(Excerpts from a Suzan Abboud column written for MoneySense in 2001. The column illustrates a still very popular investment concept known as "Reversion to the Mean").
If you've ever
researched which mutual funds to buy, youve probably had one thought drummed into
your head: always buy top-performing funds. If youve read any of the popular mutual
fund analysts, youve probably seen endless variations on this statement: Fund
XYZ is doing the right things. However, we would not recommend it until we see some
improvement in performance.
No wonder so many of us
wind up disappointed with our fund selections. If we followed these experts advice,
we wouldn't buy a fund until it had already started to outperformin other
words, when it is already too late, thank you. The fact is that if you had invested your
money in the five top-ranked Canadian equity funds (based on 10-year returns) back in
1996, you would have earned a paltry 4.2% annual return between now and then.
It is a pretty safe bet that
you would never have considered investing in the five worst-ranked funds back in 1996.
After all, that contradicts everything that most of us have been taught about going with
winners. But guess what? Had you followed through on that seemingly foolish idea, you
would have earned nearly 11% each year, or more than double what you would have made by
going with the top-ranked performers.
Canadian Equity Funds: 5-Year Returns as at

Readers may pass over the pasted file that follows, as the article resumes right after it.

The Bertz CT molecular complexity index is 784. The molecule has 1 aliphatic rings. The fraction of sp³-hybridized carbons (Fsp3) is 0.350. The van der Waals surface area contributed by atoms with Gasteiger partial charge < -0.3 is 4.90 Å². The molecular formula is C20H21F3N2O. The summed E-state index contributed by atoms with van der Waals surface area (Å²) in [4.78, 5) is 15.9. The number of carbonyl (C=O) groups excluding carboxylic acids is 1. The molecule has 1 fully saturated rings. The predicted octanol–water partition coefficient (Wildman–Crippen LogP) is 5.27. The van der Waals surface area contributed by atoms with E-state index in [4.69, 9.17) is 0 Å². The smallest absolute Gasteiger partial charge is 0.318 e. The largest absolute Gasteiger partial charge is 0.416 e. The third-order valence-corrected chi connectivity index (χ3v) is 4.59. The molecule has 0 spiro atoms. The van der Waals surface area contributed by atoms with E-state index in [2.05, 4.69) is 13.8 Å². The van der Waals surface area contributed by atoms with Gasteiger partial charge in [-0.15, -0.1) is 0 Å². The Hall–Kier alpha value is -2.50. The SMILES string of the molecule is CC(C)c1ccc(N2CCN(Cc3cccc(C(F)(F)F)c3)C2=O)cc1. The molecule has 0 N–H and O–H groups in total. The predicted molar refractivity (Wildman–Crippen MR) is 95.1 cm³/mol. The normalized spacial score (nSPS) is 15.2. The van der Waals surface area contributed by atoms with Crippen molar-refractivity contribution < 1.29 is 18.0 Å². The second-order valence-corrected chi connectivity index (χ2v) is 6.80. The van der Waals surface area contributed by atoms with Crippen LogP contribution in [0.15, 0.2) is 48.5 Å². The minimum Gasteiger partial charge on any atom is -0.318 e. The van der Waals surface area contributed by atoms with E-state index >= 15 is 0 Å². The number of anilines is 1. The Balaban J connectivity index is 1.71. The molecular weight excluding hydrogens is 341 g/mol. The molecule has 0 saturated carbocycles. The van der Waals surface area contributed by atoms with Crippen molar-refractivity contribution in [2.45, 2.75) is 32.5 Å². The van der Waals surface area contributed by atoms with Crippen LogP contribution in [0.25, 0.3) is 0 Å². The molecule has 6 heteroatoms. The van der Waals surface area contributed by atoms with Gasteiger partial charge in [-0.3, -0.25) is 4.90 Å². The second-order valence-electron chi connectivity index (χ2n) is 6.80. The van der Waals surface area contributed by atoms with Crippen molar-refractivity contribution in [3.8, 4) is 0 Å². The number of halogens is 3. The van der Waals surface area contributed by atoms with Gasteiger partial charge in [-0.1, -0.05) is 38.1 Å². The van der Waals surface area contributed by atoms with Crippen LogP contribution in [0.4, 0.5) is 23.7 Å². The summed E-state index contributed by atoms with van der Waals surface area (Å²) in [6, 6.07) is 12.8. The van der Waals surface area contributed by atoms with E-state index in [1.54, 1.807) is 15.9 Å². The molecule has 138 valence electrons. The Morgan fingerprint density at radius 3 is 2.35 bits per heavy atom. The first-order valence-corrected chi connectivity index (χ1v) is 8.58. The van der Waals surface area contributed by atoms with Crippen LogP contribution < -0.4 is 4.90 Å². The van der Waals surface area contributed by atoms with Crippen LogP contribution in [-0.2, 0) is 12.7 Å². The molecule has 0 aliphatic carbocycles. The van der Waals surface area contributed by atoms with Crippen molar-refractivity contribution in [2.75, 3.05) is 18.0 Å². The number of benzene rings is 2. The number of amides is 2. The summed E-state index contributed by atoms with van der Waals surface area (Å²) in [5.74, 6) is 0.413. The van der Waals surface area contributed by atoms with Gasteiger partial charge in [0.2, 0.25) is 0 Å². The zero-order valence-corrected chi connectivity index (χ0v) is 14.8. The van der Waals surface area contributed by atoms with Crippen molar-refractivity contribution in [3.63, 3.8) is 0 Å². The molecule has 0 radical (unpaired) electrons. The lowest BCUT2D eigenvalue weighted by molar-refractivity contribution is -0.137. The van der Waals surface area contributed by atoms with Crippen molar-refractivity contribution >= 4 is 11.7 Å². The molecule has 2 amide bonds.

||June 30, 1994
||June 30, 1999
This is no fluke. More often than not, the results
have been similar for different performance measures, over varying periods. The table
shown above looks at the ten years between 1989 and 1999. Note how the top performing
funds during the first five years became, on average, the worst performers in the
subsequent five years.
The table shown here is entirely consistent
with other findings into how mutual funds tend to perform over time. These studies
indicate that high-flying funds tend to drift down to earth, while lagging funds usually
pick up their performance. The experts call this pattern reversion to the mean.
Why yesterday's winners often become today's
losers is a complex issue. One theory goes like this: in "efficient" stock
markets like those in the US, Canada and most other developed nations, skilled fund
managers are constantly competing against each other and searching for any available scrap
of information that might give them an advantage. When these fund managers do learn
something, they instantly buy or sell. As a result, share prices reflect all the pertinent
information available. No particular investor or portfolio manager has an information
advantage over the rest of the market that would enable her or him to consistently
outperform the market.
Whether you agree with this theory or not, the
objective evidence is clear: historical performance is rarely an indicator of future
success. Your first conclusion as a mutual fund investor? You should always take
performance ratings with a grain of salt.